Watching this early Suzuki effort is both an eye-opener displaying Suzuki’s visual talent yet at the same time viewers accustomed to his often abstract narratives will become frustrated with the earnest straightforwardness of the piece.  We’ve come to expect this kind of heartfelt sermonizing from Kurosawa given his entire career before, during and after his suicide attempt which colored the rest of his work for years to come, but not from Suzuki.  In a way, you can pick up on why the maverick B movie director got tired of churning these movies out and started to destroy the narrative flow from the ground up near the end of his Nikkatsu tenure.  As such, however, it’s a decent early effort that would forecast the kindred themes shared by the next two pictures in this film series.


The Wind-of-Youth Group Crosses the Mountain Pass (1961)

The one and only color effort in this Arrow Video film series and the only one offering a glimpse into Suzuki’s penchant for the carnivalesque seen years later in Kagero-Za, The Wind-of-Youth Group Crosses the Mountain Pass is an often amusing and even charmingly funny family drama involving an intelligent traveling university student named Shintaro Funaki (Koji Wada) who hitches a ride with a down-on-their-luck traveling magic show troupe and soon begins to offer help in any capacity he can.  Along the way, the troupe encounters everyone from rival acts, street carnival peddlers and inevitably the Yakuza, with the ensemble cast of characters’ pasts catching up with them in unexpected ways.  An oddly heartwarming, occasionally poignant and colorful tale of the interplay between performance art spectacle, familial bonds and perseverance in the face of adversity, The Wind-of-Youth Group Crosses the Mountain Pass offers both old fashioned whimsy and forecasts what would or would not become the director’s trademark hyperkinetic visual style.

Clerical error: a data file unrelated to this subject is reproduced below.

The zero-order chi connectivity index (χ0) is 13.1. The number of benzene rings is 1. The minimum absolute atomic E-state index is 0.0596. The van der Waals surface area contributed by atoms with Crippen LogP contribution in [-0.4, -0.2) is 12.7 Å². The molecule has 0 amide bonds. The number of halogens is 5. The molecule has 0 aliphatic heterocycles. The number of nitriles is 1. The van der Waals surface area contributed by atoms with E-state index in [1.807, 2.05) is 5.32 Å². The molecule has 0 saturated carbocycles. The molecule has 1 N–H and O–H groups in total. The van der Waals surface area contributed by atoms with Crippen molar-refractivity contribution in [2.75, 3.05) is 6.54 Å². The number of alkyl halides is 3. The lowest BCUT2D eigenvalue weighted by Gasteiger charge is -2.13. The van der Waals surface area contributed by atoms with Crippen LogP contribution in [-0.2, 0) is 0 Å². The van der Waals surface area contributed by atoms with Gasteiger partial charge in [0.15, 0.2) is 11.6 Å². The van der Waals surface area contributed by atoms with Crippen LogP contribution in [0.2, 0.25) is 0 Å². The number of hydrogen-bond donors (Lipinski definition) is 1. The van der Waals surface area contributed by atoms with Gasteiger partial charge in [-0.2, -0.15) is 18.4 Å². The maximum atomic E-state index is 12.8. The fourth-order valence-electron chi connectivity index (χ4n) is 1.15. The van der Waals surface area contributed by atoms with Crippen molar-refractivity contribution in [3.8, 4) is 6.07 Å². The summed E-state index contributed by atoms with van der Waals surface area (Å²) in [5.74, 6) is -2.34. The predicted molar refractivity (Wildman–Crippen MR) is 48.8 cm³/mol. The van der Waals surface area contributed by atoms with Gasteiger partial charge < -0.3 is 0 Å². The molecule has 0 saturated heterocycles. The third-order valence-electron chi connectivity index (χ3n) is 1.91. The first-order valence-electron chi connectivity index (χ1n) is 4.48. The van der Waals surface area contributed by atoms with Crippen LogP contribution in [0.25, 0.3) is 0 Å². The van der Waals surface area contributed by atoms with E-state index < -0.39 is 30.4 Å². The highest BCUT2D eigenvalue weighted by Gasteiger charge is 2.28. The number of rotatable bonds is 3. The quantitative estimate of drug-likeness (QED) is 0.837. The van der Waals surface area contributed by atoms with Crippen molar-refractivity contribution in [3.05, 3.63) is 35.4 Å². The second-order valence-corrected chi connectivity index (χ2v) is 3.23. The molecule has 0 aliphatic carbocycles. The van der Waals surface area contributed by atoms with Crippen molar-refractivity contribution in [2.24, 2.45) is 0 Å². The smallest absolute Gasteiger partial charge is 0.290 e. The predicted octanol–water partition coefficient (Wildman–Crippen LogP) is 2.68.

Take for instance a stage production involving a musical revue, serving up song and dance in addition to the troupe’s trademark magic acts.  As with The Boy Who Came Back, Suzuki exploits his penchant for western Jazz and the sight of several performers on a psychedelic stage set with the bassist tossing about his instrument with gleeful abandon, one can’t help but sense something oddball about the scenery.  Suzuki may have been a director for hire but it’s in moments like these were we start to see traces of the madcap subversive visionary he would soon evolve into.  Wind-of-Youth Group also offers up snippets of the raw sexuality later found in Suzuki’s Gate of Flesh, Branded to Kill and of course Zigunerweisen in the form of Akemi, a curvy and sultry stripper who becomes the object of a battle between the magic troupe and a crippled Yakuza eager to capitalize on her striptease talents.

If there is a complaint to make about this early gaze into Suzuki’s kaleidoscopic visual imagination, it’s the flawlessness of the central hero Funaki whose earnestness, good cheer and youthful wisdom seems a bit too perfect even for this rural fantasy serenade.  While ostensibly the catalyst to turn this broken down band of outsiders, he feels a bit more like a device than a believable character.  That said, Wind-of-Youth offers up so much fun that viewers aren’t likely to care and the inherent personal flaws of the magic troupe counterbalance Funaki’s perfection.  For this early feel-good color effort, you can tell Suzuki is having fun even as he’s doing a studio job and the best moments are when the film is at it’s goofiest and most playful.  


Teenage Yakuza (1962)